With affordable pricing, a long-standing aspect of Suzuki’s remit, from £17,499 (1.0-litre turbo SZ4), rising to £24,749 in the test car’s 1.4-litre SZ5 guise, to which you must add £1,350 for the excellent 6-speed automatic transmission (with paddle shift), all prior to dealer discounts being applied (which amount to around £2,500 at present), value for money is standard. While it looks great on the outside (do not forget the £500 charge for the metallic paint finish), its interior, accessed keylessly, follows a not dissimilar and satisfyingly conservative styling direction.
As the top SZ5 version in a limited palette of models, the hide-covered seats that are adjustable for rake, reach and recline are accommodating and exceptionally supportive. Leather is carried onto the steering wheel rim (rake and reach adjustable), parking brake handle and gear-selector. While the dashboard is not entirely ‘soft-touch’, the dark grey plastic plank across its main facia is compliant, a factor that does help greatly in reducing in-car noise and enhancing refinement. In terms of clarity, the S-Cross dash lacks nothing, yet remains uncomplicated and straightforward. The driver’s door closes quietly, with a high-end clunk that highlights its weightier, sound-deadened qualities.
Above the occupants’ heads is one of the largest twin-opening, electric, glazed sunroofs fitted to any car sold in the UK. A full-length sunscreen shades the interior. The equipment list is comprehensive and includes the usual safety and driver aids, supplemented with twin-zone climate control, an on-board computer, adaptive cruise control and attractive, 17.0-inch diameter polished alloy wheels. The AllGrip four-wheel drivetrain is permanent (like quattro), although it can be tailored to both the driver’s and conditions’ needs, via a small twist controller between the front seats, which also includes a differential lock for really low-grip situations.
On the dynamic front, the S-Cross benefits from truly magnificent steering. Pleasantly weighted and surgically precise, the car’s directional stability is fantastic and a perfect line around corners can be dialled-in, the car remaining balanced and faithful to input. It is helped by firmly compliant suspension that does not induce body roll, rides comfortably and resists both dive and squat characteristics, thus imparting a sense of unerring security to the driver and passengers. While grip levels are high, an otherwise benign handling envelope can be overstepped by barrelling into bends with abandon. In extreme circumstances, the S-Cross will power-oversteer but it always remains controllable and fun.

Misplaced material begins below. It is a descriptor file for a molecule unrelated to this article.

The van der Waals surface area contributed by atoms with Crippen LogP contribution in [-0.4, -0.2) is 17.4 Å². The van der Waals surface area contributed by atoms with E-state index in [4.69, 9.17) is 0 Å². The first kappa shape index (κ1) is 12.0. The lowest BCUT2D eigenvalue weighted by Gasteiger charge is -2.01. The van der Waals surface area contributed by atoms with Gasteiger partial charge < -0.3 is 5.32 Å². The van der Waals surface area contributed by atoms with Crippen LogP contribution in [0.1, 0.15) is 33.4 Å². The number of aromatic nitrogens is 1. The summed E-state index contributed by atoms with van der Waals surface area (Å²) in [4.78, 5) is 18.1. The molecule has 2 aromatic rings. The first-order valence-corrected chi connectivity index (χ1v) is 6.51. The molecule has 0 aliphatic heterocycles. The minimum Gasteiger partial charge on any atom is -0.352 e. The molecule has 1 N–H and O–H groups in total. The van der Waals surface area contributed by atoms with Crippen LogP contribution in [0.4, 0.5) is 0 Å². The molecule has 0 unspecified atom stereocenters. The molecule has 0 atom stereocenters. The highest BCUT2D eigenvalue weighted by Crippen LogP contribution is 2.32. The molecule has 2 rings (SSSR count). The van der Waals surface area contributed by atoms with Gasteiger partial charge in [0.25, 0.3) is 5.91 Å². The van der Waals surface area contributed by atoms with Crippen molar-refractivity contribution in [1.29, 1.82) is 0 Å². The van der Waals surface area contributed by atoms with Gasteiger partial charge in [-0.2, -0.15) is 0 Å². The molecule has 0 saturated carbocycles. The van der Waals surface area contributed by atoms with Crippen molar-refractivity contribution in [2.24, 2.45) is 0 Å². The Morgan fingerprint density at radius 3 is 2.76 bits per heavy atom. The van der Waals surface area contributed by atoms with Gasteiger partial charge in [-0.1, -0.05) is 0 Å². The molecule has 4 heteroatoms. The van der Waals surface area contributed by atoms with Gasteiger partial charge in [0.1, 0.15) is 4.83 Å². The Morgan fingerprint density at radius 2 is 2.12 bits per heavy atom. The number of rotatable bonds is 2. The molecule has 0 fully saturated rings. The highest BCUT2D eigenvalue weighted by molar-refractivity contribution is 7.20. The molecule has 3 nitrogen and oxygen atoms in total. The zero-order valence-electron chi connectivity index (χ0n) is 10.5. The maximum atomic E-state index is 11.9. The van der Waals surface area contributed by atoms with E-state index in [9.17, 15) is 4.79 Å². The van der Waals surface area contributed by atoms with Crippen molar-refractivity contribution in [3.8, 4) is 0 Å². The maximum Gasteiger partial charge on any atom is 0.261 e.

Powering this SZ5 version of the car is a 1.4-litre, four-cylinder, turbo-petrol version of the BoosterJet engine. It develops a modest 140bhp and a decent 162lbs ft of torque. It is a cracker of an engine, despite its relatively small capacity, and can despatch the 0-60mph benchmark in a cool 9.7s, although it feels much quicker thanks to its generous mid-range pull, with a top speed of 124mph. It promises 50.4mpg on the Official Combined cycle and emits just 127g/km CO2, which equates to £165 first-year road tax, £140 annually thereafter, all of which is not bad at all for an automatic gearbox model.
Overall, the Suzuki S-Cross is an impeccably balanced, good looking, sturdily constructed, well-equipped and incredibly easy car to live with. It is immense fun to drive, whether just cruising the A-roads (50mph equates to 1,500rpm), or mixing it with motorway traffic, and there is bags of space inside. However, as it displays none of the undesirable traits of a typical SUV, it is either the best SUV on sale today, or simply not an SUV at all!
While Suzuki is not the default option for buyers of 4WD cars (and it will go further in an off-road environment than its appearance might suggest), it comes strongly recommended for its all-round competence, good value and first-rate driving experience. Before narrowing your company car shortlist to Ford, Nissan, Vauxhall, or PSA, give the S-Cross a closer look, I can assure you, you will be surprised.